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The Rally in Walgreen’s Boots Alliance May be Short Lived

The Rally in Walgreen’s Boots Alliance May be Short Lived

Shares of Walgreens Boots Alliance (NYSE: WBA) are up more than 6% after the company posted a double beat in its fourth quarter earnings report. The company wrapped up its fiscal year with earnings per share (EPS) of 80 cents on revenue of $32.45 billion. That beat analysts’ expectations for an EPS of 71 cents and revenue of $32.15 billion.  

This made it eight straight quarters that Walgreen’s has surpassed analysts’ estimates. And yet, WBA stock still seems to be flashing a caution signal. And that may mean this current bump in the stock price will be short-lived.  

This Time Good News Was Good News 

For weeks, the markets have been selling on good news and climbing on bad news. However, the Walgreen’s report is giving investors something to believe in. Specifically, the company issued full-year earnings guidance in the range of $4.45 to $4.65 per share. Analysts are forecasting full-year EPS of $4.53.  

That means Walgreen’s number is, perhaps, the first sign that the earnings recession being widely forecasted will not be as bad as feared. Or, at the very least, may hold off until after the holiday season. In fact, that may be one reason the entire market seemed to get a lift for the day. 

Still, WBA stock is down 6% for the month and 28% for the last 12 months. That means it’s posting a worse loss than the S&P 500 and the Dow Jones Industrial Average (DJIA). And therein lies the concern for investors.  

Growth Remains a Challenge 

Beating estimates is encouraging, but it doesn’t mean that Walgreen’s is undervalued. The problem for Walgreen’s is the underlying trends.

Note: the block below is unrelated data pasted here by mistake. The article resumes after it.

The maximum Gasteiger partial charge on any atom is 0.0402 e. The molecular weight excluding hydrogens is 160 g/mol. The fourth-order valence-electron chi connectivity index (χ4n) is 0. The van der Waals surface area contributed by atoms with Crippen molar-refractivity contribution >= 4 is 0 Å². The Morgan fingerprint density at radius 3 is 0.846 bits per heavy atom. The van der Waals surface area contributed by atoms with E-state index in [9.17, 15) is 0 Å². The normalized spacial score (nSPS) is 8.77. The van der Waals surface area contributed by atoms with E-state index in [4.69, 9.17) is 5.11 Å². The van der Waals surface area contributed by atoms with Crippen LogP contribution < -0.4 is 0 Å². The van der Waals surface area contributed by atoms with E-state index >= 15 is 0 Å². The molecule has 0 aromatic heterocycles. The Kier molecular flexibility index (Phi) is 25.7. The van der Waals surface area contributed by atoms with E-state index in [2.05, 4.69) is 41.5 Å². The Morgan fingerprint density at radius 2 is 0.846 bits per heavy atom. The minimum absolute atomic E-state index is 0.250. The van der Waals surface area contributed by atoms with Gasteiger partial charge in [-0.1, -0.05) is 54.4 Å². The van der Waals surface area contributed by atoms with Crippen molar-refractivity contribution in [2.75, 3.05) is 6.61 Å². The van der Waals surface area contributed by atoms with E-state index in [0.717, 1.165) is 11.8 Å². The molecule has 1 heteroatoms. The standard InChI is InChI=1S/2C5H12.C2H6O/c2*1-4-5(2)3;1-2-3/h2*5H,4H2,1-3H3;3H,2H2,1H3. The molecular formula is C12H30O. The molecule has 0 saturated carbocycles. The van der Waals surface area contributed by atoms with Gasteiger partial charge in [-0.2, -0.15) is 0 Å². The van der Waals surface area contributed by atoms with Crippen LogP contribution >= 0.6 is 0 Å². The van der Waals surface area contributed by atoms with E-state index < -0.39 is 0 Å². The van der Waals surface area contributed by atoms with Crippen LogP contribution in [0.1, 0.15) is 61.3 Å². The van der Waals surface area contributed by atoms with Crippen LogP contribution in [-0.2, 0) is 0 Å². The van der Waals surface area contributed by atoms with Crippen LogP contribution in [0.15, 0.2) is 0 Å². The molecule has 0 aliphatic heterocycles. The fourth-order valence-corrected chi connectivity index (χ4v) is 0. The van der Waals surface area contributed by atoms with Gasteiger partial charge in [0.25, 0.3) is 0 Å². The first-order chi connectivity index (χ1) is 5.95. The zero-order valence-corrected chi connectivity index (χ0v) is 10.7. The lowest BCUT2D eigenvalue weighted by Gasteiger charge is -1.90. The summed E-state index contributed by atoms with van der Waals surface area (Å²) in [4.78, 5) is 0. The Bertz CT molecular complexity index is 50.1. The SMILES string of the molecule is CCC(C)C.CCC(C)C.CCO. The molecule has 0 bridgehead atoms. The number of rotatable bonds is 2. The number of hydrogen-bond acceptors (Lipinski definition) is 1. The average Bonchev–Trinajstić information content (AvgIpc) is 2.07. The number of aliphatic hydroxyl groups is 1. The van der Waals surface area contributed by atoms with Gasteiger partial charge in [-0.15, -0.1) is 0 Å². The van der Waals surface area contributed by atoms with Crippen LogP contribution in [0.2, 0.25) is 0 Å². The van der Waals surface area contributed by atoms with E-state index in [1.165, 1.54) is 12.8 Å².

For example, revenue was down sequentially in every quarter this year. And each of those quarters was down from the same quarter in the prior year.  

Ok, you say but 2021 isn’t a fair comparison. But if you back it up to 2020, the revenue is still lower. In fact, investors would have to go back to the end of 2017 to start finding comparable revenue numbers. 

And the picture for earnings is even worse. Except for the quarter that aligned with the beginning of the Covid-19 pandemic, the company hasn’t posted an earnings number of below $1 since 2015.  

Both the revenue and earnings numbers are consequences of the company’s operating margins which are down over the last 10 years. And the outlook for both in the next five years is essentially flat. 

All is not bad news, however. Walgreen’s is still generating a healthy amount of free cash flow. But even there the trend is going in the wrong direction. As a percentage of its net income, it’s down almost 15% in the last three years.  

Not a Value Trap...Yet 

With a dividend yield of just under 6% (5.88%) as of this writing, Walgreens’ stock is sure to catch the attention of many income-oriented investors. After all, the company is a dividend aristocrat with 46 consecutive years of dividend increases.  

And with a 12% free cash flow yield, the dividend looks safe.  

Plus, the company is trading at an almost ridiculously low price-to-earnings (P/E) ratio of 5.4x, it’s not wrong to believe there’s value in owning WBA stock. But without evidence that the company can find a way to change around the growth story, it’s becoming hard to do anything other than to put the stock on a watch list. 

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